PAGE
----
Different Types of Fashion Accessories Made by Leather
Dept. of Fashion Design
KCC Women’s College (Affiliated by Khulna University)
Leather is a durable and flexible material created by the tanning of animal rawhide and skin, often cattle hide. It can be produced through manufacturing processes ranging from cottage industry to heavy industry.
Use of leather:
Leather is used for various purposes including clothing and fashion accessories like shoes, hats, jackets, skirts, trousers, gloves, belts, bookbinding, leather wallpaper, and as a furniture covering. It is produced in a wide variety of types and styles and is decorated by a wide range of techniques.
History of leather:
Primitive people who lived during the Ice Age some 500,000 years ago were likely the first to use the skins of animals to protect their bodies from the elements.
Now a day’s leather is used as a product like coats, jacket, and also made accessories such as shoes, belts, gloves, headwear and bags for carrying things were practical and durable. When fashion became an important element in the design of accessories of dress, special finishing methods and even techniques for dyeing leathers were developed to enhance.
The popularity of leathers has led to the development of artificial leathers, often made from vinyl, a type of plastic that can be extruded in to a continuous sheet, or from fabrics that have the appearance and/or textures associated with leather.
Anatomy of leather:
In the leather industry, the term hide is used to refer to the pelts of larger animals (e.g. horsehide, cowhide) and skin to the pelts of smaller animals (kidskin, sheepskin, pigskin). The contemporary method of handling leather includes several steps. Hair is removed from the pelt (dehairing), any remaining flesh is eliminated (fleshing), and the hide is cleaned.
Different types of leather and it’s product:
Leather from alligators with characteristic markings of block, rectangles and circles with cross markings between. Used for shoes, handbags and belts.
Rare soft velvety leather made from antelope or gazelle skins, usually sueded. Used for fine shoes and handbags.
Finish applied to leather giving a shaded effect by dyeing, buffing, wrinkling, waxing and oiling the surface to resemble old leather.
Fine, smooth, tight-grained leather made from Brazilian sheepskins used mainly for women’s dressy gloves.
Durable scuff-resistant leather made from kangaroo and wallaby hides. Similar to kidskin.
Durable, almost completely nonporous leather, made from the shell of horse butts used for uppers of fine men’s shoe.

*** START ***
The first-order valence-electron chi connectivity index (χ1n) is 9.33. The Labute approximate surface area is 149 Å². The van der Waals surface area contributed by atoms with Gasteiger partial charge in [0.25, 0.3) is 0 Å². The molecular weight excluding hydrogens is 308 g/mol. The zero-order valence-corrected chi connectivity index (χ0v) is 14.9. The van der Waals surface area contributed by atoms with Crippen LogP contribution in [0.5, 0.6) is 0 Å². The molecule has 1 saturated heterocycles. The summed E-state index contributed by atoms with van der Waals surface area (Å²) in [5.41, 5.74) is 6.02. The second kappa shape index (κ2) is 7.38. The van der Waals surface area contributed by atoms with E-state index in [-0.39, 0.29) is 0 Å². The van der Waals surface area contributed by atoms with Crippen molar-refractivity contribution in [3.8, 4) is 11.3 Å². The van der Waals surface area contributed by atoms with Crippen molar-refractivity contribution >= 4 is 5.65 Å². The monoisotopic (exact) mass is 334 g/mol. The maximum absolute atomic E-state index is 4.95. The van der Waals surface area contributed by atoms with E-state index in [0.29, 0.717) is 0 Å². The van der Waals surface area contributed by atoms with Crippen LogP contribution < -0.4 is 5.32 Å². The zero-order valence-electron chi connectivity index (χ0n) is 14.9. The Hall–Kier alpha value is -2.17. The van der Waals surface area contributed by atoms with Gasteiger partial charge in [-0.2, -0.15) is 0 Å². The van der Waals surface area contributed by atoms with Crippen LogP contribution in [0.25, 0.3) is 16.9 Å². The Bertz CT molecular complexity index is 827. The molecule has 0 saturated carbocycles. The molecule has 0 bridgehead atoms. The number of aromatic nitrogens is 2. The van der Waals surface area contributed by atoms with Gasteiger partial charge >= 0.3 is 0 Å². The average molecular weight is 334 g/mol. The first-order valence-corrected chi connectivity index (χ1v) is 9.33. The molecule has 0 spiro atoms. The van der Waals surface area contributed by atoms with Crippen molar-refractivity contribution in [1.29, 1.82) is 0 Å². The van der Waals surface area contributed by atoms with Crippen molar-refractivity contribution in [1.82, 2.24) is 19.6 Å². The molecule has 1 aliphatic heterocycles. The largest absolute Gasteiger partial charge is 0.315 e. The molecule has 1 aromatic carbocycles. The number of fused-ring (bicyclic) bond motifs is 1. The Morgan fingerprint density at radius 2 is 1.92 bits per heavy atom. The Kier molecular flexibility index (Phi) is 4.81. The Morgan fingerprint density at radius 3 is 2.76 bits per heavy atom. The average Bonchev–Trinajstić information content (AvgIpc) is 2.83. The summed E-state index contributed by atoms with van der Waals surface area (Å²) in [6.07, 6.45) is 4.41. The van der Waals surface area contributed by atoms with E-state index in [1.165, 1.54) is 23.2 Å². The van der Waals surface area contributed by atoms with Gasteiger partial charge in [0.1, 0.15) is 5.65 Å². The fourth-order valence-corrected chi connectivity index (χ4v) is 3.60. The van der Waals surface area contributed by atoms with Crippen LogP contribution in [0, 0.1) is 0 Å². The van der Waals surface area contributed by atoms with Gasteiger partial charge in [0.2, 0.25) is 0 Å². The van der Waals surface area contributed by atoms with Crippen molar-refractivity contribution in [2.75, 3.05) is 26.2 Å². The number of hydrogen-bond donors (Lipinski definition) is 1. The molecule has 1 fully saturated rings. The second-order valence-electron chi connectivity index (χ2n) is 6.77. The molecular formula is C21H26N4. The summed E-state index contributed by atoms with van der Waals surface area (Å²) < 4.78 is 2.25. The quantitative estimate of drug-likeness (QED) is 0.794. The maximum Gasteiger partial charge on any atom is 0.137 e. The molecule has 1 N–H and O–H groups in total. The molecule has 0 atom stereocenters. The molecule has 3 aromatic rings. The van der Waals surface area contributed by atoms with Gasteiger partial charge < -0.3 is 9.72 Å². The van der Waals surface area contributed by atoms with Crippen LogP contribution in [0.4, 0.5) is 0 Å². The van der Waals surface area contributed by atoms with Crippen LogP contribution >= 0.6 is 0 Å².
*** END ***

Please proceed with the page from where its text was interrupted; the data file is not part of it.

Leather given a crinkled surface made by hand boarding, by machine boarding.
Industry term for leather having a natural grain or a distinctive pattern, e.g. alligator, lizard and snakeskin. Also includes embossed effects or leathers given a decorative finish, e.g. metallic kid.
In the leather industry, the side of the skin or hide from which the hair has been removed.
Durable fine-grained leather from horses and colts. Usually imported and used flesh side up with grain. Used for inside surface of shoe uppers.
Leather with a distinctive rosette pattern caused by removal of plumes from ostrich skins. Used for fine shoes and handbags.
Simulated or imitation patent leather made from a vinyl compound that is durable and will not split or crack like genuine patent. Used for shoes and handbags and in lighter weight for jackets, coats and trimmings.
Almost scuff-proof leather made from the skin of certain species of sharks. The “outer armor”, called shagreen, is removed before the skins are tanned. Used for shoes, belts, hand-bags, wallets and cigarette cases.
Diamond-pattern leather with overlapping scales process from skin of a number of species of snakes (e.g., diamond-backed rattlesnake, python, cobra or boa.
Farmed in Iceland and Norway, salmon skin has fine scales. Its strength and elegant look make it the most popular fish leather.
Leather made from skin of a young sheep.
Leather in modern culture:
Due to its excellent resistance to abrasion and wind, leather found a use in rugged occupations. The enduring image of a cowboy in leather chaps gave way to the leather-jacketed and leather-helmeted aviator. When motorcycles were invented, some riders took to wearing heavy leather jackets to protect from road rash and wind blast; some also wear chaps or full leather pants to protect the lower body. Top-quality motorcycle leather is superior to any practical man-made fabric for abrasion protection and is still used in racing.